To spend or not to spend? That is the question today nationally and globally. It is also the issue before members of Congress as they consider whether to extend unemployment benefits, continue higher Medicaid reimbursements or make other adjustments in federal spending.
The instinctive response of most Kansans likely would be an emphatic "Cut spending!" And most candidates on the campaign trail would give a hearty salute.
Such reactions, however, may not reflect an appreciation of the impact of governmental spending on the Kansas economy and, most important, its disproportionate impact on the rural economy of Kansas.
A recent report, "Rural America's Fiscal Challenge," published by the Federal Reserve Bank of Kansas City, Mo., documents the vulnerability of rural counties to cuts in state and local spending, such as education and social services. Data from the report shows that in 39 of 105 Kansas counties, state and local government payrolls made up 25 percent or more of nonfarm earnings in 2008.
The rural impact of federal spending is even more dramatic. In 2008, before any "stimulus" funding arrived, more than $25 billion flowed from the U.S. Treasury into Kansas, representing 23 percent of all personal income in Kansas for that year.
In other words, nearly one in every four dollars in the Kansas economy came from federal spending — big-ticket items such as Social Security, Medicare, Medicaid, agricultural supports and roads, plus an array of smaller tickets.
If the five largest counties (Douglas, Johnson, Sedgwick, Shawnee and Wyandotte) are removed from the calculation, 31 percent of all personal income in the remaining 100 Kansas counties is tied to federal spending, just short of one in every three dollars in the state's rural economy.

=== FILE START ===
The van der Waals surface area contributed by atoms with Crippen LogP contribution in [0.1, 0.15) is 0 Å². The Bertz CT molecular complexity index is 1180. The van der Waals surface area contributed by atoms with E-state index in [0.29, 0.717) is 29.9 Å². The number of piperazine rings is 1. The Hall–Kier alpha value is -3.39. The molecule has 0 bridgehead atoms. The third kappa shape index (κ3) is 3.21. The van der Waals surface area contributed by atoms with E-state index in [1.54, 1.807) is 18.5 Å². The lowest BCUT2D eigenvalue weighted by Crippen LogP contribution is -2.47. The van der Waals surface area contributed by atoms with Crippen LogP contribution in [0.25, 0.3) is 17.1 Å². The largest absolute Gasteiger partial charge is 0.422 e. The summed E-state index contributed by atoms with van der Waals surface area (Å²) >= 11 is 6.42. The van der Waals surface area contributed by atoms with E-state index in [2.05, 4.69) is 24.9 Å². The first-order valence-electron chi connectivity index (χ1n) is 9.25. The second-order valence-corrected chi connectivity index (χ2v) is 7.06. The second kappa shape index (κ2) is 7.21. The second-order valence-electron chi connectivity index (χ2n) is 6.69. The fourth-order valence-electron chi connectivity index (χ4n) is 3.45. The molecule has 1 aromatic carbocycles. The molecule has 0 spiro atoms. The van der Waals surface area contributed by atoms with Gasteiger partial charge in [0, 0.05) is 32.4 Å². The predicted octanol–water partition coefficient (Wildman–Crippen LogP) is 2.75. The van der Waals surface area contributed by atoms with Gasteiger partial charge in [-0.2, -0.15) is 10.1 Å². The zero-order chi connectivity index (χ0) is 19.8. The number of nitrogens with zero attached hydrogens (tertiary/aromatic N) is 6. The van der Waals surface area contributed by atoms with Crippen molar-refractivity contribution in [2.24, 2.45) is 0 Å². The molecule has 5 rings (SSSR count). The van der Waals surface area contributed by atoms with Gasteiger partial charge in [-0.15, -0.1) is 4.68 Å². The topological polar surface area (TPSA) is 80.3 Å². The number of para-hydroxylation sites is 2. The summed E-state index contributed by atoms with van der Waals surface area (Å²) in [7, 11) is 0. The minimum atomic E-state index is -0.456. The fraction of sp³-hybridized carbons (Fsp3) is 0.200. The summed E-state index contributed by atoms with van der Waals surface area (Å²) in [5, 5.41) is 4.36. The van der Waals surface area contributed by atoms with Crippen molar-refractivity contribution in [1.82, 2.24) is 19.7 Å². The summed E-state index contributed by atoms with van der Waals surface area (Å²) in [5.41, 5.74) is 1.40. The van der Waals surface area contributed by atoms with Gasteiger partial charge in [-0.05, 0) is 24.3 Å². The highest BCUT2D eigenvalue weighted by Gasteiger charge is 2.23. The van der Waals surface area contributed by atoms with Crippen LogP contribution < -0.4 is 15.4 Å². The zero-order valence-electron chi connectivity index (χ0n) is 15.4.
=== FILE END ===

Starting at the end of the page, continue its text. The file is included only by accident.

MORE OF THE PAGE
A focus on the federal piece suggests that a huge disconnect exists between the reality of federal spending and the campaign rhetoric of most of the 14 candidates seeking office in the 1st and 4th districts. These two congressional districts together cover 77 rural counties, representing roughly four-fifths of the land area of Kansas, running from the Colorado border to within two or three counties of the Missouri border. Sedgwick County is the only metropolitan county in these two districts.
Based on their websites, media ads and public statements, most candidates campaigning in these two districts make vague promises to cut spending, cut taxes and balance the federal budget, but give no specifics.
There is still time to close the gap between rhetoric and reality. A website on "consolidated federal funds" (harvester.census.gov/cffr/) provides congressional candidates and voters the opportunity to engage in a more serious discussion of whether to spend or not. The website presents in some detail federal spending in each Kansas county.
The website would allow, for example, aspiring 4th District candidates who advocate spending cuts to tell voters of Elk County and Harper County where they would cut. In 2008, 56.1 percent of personal income in Elk County was federal spending; the comparable figure for Harper County was 42.6 percent. Voters in Elk and Harper counties could ask candidates the same question.
First District candidates could engage in a similar discussion in Comanche and Clark counties, where federal spending in 2008 represented 50.4 and 45.4 percent, respectively, of personal income in those counties.
Such candor likely would shock voters and scare campaign managers. But in the process, it might just be instructive of the grim realities involved in cutting federal spending.